… “Whenever someone tells you they have found a secret number code in the Bible, end the conversation,” he wrote in an article published Friday in Christianity Today. “Everything else he or she says can be discounted.”
That is not to say that Christians don’t believe in the Bible’s prophesies, Stetzer said, but baseless theories that are repeated and trivialized embarrass people of faith.
OK, so all that was background and sets the scene for the far more interesting question.
What happens the next day?
Mr Meade, and all those that believe this latest claim (thanks to the vigorous promotion of it by tabloids such as The Sun, and The Express), have very much nailed their colours to the mast in the public square, so what happens on 24th May the day after, how will those that truly believe cope with the rather obvious complete and utter failure of this prediction, how will they handle the public humiliation?
Will the belief collapse, or will something else happen?
We do actually know exactly what happens. Not only does past experience with how these claims play out reveal the end-game, but it is a topic that has been seriously researched by Psychologists.
Back in 1954 there was a small UFO Cult named the Seekers that became truly convinced that the world was about to end on 21st December of that year. Dorothy Martin was a Chicago housewife who started the cult. Through her automatic writing she had inspired a small collection of individuals to gather around and take such scribblings seriously. It may have been small, but the belief itself was potent. Members demonstrated an astonishing degree of commitment to the end-of-the-world prediction, and that not only resulted in them leaving jobs, college, and spouses, but also involved them giving away money and possessions.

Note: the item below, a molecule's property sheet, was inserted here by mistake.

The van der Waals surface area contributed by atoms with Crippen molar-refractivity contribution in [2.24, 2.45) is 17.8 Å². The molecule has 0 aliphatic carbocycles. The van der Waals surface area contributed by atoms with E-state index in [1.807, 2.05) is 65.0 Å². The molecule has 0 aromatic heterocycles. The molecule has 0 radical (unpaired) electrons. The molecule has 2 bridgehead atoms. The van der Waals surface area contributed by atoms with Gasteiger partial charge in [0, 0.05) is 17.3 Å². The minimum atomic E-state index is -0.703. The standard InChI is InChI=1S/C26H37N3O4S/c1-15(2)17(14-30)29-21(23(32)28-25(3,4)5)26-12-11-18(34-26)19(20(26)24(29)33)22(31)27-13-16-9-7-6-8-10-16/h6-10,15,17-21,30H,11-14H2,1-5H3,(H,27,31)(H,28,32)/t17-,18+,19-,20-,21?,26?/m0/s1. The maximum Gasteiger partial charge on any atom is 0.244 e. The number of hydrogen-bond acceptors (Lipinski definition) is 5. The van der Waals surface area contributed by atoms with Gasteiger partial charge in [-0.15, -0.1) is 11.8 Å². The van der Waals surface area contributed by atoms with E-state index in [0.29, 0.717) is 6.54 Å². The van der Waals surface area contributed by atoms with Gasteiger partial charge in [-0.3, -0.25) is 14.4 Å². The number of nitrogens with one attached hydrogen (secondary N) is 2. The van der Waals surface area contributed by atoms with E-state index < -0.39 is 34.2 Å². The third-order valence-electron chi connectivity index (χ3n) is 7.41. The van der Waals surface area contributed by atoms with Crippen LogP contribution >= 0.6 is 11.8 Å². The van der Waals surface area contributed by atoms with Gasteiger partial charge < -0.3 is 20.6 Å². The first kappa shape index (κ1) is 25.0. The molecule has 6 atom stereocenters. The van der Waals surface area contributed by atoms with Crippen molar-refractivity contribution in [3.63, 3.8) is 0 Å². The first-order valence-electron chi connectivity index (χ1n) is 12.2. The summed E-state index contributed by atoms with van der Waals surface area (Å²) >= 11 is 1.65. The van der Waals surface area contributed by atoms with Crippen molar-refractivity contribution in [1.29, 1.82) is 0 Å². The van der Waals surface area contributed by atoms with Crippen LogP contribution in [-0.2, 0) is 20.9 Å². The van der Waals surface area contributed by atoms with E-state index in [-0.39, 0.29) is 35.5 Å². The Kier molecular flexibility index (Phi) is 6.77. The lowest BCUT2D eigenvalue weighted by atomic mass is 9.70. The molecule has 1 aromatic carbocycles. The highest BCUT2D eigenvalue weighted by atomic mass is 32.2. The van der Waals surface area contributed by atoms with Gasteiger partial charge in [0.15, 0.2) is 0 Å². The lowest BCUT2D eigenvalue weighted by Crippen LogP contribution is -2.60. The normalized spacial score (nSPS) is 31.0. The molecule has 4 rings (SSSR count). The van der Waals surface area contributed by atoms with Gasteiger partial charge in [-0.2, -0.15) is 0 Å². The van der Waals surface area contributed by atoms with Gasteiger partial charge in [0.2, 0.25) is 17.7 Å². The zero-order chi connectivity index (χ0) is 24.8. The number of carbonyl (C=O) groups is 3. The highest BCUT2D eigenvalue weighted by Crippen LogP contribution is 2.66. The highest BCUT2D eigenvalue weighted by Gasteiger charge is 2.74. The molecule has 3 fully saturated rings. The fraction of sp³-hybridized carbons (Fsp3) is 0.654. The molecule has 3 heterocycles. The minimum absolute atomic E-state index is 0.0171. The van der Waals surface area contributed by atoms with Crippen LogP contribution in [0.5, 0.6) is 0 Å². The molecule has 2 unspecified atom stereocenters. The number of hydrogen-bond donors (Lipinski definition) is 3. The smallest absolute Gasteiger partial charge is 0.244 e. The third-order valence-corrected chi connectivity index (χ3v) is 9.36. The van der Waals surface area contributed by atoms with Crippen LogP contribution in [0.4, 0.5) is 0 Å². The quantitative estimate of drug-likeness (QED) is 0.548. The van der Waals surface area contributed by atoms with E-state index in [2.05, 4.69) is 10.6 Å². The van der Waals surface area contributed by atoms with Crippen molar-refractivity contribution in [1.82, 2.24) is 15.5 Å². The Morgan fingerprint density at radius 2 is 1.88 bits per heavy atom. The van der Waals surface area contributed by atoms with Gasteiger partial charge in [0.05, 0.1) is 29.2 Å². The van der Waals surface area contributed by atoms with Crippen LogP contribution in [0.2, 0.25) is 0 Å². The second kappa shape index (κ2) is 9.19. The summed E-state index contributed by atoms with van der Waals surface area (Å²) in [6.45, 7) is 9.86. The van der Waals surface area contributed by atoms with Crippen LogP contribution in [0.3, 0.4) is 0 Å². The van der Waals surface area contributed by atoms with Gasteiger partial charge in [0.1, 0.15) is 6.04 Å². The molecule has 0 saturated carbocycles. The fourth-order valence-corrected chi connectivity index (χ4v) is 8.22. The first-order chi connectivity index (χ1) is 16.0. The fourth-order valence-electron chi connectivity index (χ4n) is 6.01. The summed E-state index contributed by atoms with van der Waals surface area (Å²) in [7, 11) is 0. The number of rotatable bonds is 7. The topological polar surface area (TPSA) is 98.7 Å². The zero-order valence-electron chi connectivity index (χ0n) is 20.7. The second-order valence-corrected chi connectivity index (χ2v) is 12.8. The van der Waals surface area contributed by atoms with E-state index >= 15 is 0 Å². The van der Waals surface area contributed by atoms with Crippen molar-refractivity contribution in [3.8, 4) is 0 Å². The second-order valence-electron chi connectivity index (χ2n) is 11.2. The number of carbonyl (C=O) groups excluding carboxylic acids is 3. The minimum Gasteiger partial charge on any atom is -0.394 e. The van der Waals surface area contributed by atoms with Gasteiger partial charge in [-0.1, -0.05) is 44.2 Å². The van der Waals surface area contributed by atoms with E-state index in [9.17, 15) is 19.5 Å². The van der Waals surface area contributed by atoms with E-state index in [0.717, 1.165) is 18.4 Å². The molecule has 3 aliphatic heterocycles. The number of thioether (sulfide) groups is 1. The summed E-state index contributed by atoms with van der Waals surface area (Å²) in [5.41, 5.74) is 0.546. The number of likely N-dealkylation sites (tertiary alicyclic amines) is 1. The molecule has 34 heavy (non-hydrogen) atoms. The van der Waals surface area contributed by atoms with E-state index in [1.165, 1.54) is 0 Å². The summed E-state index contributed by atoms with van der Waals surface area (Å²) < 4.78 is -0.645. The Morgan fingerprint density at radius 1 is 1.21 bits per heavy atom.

Martin claimed to have received her message from a fictional planet named Clarion. These messages revealed that the world would end in a great flood before dawn on December 21, 1954. They also soon believed that a visitor from outer space would call upon them at midnight and escort them to safety within a waiting spacecraft.
After reading a story in the press about this small group a psychologist named Leon Festinger along with some colleagues decided to study what happens when the prophesy failed, so they infiltrated the group and joined up to see how things would play out.
Festinger and his colleagues infiltrated Keech’s group and reported the following sequence of events: